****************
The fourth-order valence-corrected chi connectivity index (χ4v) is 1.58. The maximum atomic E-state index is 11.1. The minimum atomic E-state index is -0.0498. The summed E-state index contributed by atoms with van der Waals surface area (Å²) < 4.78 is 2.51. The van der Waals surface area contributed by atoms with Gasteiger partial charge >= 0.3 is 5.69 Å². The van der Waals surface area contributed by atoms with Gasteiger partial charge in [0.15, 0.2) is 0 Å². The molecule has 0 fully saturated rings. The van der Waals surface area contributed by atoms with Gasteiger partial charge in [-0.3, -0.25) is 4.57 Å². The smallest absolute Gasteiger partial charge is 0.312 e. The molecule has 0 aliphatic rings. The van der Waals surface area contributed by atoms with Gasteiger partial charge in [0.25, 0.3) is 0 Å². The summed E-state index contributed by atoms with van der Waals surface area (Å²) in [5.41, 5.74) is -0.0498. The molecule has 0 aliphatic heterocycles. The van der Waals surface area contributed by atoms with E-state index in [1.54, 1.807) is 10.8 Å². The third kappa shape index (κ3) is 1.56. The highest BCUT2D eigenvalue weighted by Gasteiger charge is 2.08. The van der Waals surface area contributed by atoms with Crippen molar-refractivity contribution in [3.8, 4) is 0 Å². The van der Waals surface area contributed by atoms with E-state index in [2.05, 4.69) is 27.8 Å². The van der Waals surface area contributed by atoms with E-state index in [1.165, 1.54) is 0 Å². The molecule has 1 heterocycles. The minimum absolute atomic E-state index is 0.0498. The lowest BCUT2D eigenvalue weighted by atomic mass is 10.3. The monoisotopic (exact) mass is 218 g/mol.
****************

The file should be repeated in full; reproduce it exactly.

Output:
The fourth-order valence-corrected chi connectivity index (χ4v) is 1.58. The maximum atomic E-state index is 11.1. The minimum atomic E-state index is -0.0498. The summed E-state index contributed by atoms with van der Waals surface area (Å²) < 4.78 is 2.51. The van der Waals surface area contributed by atoms with Gasteiger partial charge >= 0.3 is 5.69 Å². The van der Waals surface area contributed by atoms with Gasteiger partial charge in [0.15, 0.2) is 0 Å². The molecule has 0 fully saturated rings. The van der Waals surface area contributed by atoms with Gasteiger partial charge in [-0.3, -0.25) is 4.57 Å². The smallest absolute Gasteiger partial charge is 0.312 e. The molecule has 0 aliphatic rings. The van der Waals surface area contributed by atoms with Gasteiger partial charge in [0.25, 0.3) is 0 Å². The summed E-state index contributed by atoms with van der Waals surface area (Å²) in [5.41, 5.74) is -0.0498. The molecule has 0 aliphatic heterocycles. The van der Waals surface area contributed by atoms with E-state index in [1.54, 1.807) is 10.8 Å². The third kappa shape index (κ3) is 1.56. The highest BCUT2D eigenvalue weighted by Gasteiger charge is 2.08. The van der Waals surface area contributed by atoms with Crippen molar-refractivity contribution in [3.8, 4) is 0 Å². The van der Waals surface area contributed by atoms with E-state index in [2.05, 4.69) is 27.8 Å². The van der Waals surface area contributed by atoms with E-state index in [1.165, 1.54) is 0 Å². The molecule has 1 heterocycles. The minimum absolute atomic E-state index is 0.0498. The lowest BCUT2D eigenvalue weighted by atomic mass is 10.3. The monoisotopic (exact) mass is 218 g/mol.